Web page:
Last month was a sad one for the Somali diaspora. Abdulrahim Abby Farah, a public figure and much-loved diplomat, passed away at the grand age of 98. Born in Barry after his father moved to Wales to work in the docks, he later went on to rack up a list of achievements almost as long as his life.
Tributes from all around the world have poured in since Farah’s peaceful passing, which took place at his home in New York, on 14 May. There’s no doubt that during his life he was widely considered as both a highly influential community leader and one of Somalia’s most accomplished diplomats ever.
For 25 years he worked tirelessly and relentlessly at the United Nations to improve the lives of Somali people. He eventually became a key figure in peace envoys to the Middle East and played a big part in the work that eventually ended the apartheid.
As Under-Secretary-General, a role which he held from 1979-1990, he chaired a special committee against apartheid which helped with the release of Nelson Mandela. This, famously, led him to be described as the ‘Barry boy that helped free Mandela’.
After Somalia declared their independence, in 1960, Farah became the ambassador to Ethiopia. After that, he moved to the UN as a permanent representative of Somalia. He also assumed the role of Minister of Agriculture for the self-declared state of Somaliland and became their representative on the Organisation of African Unity. An astonishingly impressive list of achievements by anyone’s standards.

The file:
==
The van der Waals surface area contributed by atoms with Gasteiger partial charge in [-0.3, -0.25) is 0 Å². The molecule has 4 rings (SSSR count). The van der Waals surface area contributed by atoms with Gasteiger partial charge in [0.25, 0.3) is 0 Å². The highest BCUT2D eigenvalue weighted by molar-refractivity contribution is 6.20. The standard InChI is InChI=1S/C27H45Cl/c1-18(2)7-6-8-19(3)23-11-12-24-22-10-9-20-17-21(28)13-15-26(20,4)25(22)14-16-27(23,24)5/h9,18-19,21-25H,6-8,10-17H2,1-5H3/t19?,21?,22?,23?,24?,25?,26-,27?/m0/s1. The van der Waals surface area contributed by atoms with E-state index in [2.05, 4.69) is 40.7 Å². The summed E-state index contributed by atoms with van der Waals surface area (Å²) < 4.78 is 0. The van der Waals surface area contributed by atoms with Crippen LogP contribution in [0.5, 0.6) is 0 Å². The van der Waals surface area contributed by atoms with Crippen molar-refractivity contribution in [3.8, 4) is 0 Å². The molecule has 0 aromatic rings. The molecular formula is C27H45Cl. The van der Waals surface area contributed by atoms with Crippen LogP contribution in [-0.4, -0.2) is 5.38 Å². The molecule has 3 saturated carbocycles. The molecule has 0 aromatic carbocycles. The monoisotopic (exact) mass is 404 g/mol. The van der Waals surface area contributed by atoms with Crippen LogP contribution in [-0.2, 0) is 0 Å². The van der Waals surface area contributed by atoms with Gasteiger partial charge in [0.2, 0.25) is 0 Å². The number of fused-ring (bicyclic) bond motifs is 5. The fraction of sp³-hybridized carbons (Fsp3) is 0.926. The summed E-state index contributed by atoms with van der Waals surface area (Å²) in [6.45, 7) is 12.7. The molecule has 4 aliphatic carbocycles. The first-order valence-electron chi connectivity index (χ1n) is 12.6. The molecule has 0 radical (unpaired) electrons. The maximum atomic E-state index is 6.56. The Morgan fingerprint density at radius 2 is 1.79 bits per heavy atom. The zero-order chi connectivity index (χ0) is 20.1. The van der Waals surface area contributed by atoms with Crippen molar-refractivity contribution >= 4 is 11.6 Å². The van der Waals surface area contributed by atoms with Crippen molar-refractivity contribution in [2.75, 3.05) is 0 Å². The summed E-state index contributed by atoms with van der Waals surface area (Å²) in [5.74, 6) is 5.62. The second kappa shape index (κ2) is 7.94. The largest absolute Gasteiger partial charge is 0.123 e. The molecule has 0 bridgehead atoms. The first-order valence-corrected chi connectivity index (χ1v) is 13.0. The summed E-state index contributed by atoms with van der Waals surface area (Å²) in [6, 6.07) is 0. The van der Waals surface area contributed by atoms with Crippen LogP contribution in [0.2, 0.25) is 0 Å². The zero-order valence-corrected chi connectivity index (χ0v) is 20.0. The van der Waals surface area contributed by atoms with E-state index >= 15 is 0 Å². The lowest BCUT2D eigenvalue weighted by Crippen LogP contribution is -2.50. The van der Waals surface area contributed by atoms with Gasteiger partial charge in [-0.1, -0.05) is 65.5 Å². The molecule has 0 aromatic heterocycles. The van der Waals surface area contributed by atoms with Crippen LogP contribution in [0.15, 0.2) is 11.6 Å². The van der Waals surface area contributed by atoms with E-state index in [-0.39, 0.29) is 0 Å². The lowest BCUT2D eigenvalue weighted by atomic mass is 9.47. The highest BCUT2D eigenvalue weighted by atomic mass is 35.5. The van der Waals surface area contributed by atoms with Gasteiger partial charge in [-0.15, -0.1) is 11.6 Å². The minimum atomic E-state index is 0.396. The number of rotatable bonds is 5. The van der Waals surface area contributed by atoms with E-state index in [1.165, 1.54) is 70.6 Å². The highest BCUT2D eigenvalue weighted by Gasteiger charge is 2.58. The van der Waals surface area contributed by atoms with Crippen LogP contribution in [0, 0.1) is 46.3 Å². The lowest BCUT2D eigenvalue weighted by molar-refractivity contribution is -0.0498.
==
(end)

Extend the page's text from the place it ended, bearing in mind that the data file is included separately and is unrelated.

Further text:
Steve Khaireh, Farah’s great nephew, remembers him as a gentle, humble and respected man. “He did come back to visit and was last here in Barry two years ago,” he recalls. “He visited the community. He was very humble and straight forward and was always trying to encourage people.
“In his job as a diplomat you do keep a low profile, but he went all over the world on peace envoys. He was a big anti-apartheid campaigner. There is a sense of pride in the community for what he did. His funeral is being held in New York, but we will be doing something in his memory here as well.”